The Draft concludes on Wednesday, with exclusive coverage of Rounds 11-40 beginning on MLB.com at 11 a.m. CT.
Here's a breakdown of Chicago's early Tuesday selections:
Third round (No. 82): Left-hander Bryan Hudson, Alton (Ill.) High School
Hudson's 6-foot-8, 220-pound frame attracted scouts from across the nation, but he ended up going to his home-state Cubs. He was 10-2 with a 0.50 ERA and 152 strikeouts in 70 1/3 innings as a senior.
His best pitch is a curveball that sits at 75-78 mph, while his fastball rests at 86-90 mph, topping out at 92. It's thought he'll be able to add velocity as he fills out.
Cubs president of baseball operations Theo Epstein watched Hudson earlier this year, unbeknownst to the young lefty.
"It's an exciting possibility, but at the same time, nothing's promised," Hudson told RiverBender.com of potentially being drafted by the Cubs. "Having Theo Epstein at one of my games was pretty interesting; I only found out about it after the game he came to, but for him to come out was nice."
Fourth round (No. 113): Outfielder D.J. Wilson, Canton South (Ohio) High School
A left-handed-hitting center fielder, Wilson is viewed by scouts as a Ben Revere-type player thanks to his above-average speed. His 5-foot-8, 177-pound frame doesn't project for much power, but he has a compact left-handed swing and can cover plenty of ground in center field, where he has flashed average arm strength.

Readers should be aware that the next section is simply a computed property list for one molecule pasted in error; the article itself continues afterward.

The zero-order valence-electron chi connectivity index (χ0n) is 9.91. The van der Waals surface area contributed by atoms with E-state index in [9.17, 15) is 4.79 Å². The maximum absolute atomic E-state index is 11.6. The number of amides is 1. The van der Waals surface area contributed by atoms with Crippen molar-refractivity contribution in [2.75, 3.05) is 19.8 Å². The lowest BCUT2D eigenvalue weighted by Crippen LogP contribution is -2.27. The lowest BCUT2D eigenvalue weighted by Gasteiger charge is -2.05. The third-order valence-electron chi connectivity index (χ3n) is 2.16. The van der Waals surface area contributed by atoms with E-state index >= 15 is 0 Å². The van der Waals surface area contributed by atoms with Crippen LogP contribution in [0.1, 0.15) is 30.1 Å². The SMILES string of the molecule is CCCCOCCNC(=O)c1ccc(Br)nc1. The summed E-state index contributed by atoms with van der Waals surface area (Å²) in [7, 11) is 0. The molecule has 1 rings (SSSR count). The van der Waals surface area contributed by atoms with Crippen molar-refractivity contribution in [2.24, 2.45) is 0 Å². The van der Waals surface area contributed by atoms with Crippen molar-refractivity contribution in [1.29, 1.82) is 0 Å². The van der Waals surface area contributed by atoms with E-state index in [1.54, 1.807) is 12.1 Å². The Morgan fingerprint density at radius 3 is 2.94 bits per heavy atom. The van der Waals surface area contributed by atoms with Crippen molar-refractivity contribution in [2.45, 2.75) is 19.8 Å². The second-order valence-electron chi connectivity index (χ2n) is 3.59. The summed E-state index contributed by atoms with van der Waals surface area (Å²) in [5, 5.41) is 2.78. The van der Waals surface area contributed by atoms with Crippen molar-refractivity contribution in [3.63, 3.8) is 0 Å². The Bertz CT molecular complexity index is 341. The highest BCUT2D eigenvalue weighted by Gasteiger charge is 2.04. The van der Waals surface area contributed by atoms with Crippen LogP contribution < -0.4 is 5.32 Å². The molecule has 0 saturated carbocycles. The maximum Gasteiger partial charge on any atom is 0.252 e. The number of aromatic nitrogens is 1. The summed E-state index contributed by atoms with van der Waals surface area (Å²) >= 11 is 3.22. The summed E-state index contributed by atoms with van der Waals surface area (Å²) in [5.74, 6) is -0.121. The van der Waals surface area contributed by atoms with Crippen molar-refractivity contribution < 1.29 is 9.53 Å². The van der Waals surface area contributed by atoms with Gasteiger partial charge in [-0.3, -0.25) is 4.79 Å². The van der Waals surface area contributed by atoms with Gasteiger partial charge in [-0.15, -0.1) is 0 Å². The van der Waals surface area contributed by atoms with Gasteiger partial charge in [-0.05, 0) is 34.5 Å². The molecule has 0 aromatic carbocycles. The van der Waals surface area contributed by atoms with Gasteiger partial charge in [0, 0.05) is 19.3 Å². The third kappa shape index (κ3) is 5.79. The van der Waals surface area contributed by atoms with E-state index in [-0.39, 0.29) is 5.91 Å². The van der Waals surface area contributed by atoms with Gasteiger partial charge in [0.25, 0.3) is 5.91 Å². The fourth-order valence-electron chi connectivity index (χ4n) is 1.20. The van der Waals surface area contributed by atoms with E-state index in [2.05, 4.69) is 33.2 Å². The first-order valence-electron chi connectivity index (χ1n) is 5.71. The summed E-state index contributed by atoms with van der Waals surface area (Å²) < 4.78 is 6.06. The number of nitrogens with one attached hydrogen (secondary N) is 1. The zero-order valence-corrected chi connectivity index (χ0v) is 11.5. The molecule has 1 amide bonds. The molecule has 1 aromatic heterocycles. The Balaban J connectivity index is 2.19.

Wilson hit .486 with 93 RBIs in his four-year high school career and is committed to Vanderbilt, which has earned a reputation for keeping its high school verbal commitments, but the Cubs must believe they have a good shot to sign him.
Fifth round (No. 143): Left-hander Ryan Kellogg, Arizona State
Kellogg burst onto the scene as a freshman in 2013, going 11-1 with a 3.15 ERA in 16 games (15 starts). Although he didn't post as dominant of numbers in his last two years at Arizona State, Kellogg is just one of eight players in school history to be a three-time First-Team All-Pac 12 selection.
Kellogg's fastball sits in the low 90s with some solid life when he keeps it down in the zone. He can also spin a decent breaking ball and mixes in a changeup that will be at least Major League average.
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The 6-foot-6, 230-pound lefty projects as a backend starter, but he won't hurt himself: He issued just 62 walks in 321 career innings, lowest in school history among pitchers who have thrown at least 300 innings.
Cash Kruth is a reporter for MLB.com. Follow him on Twitter at @cashkruth. This story was not subject to the approval of Major League Baseball or its clubs.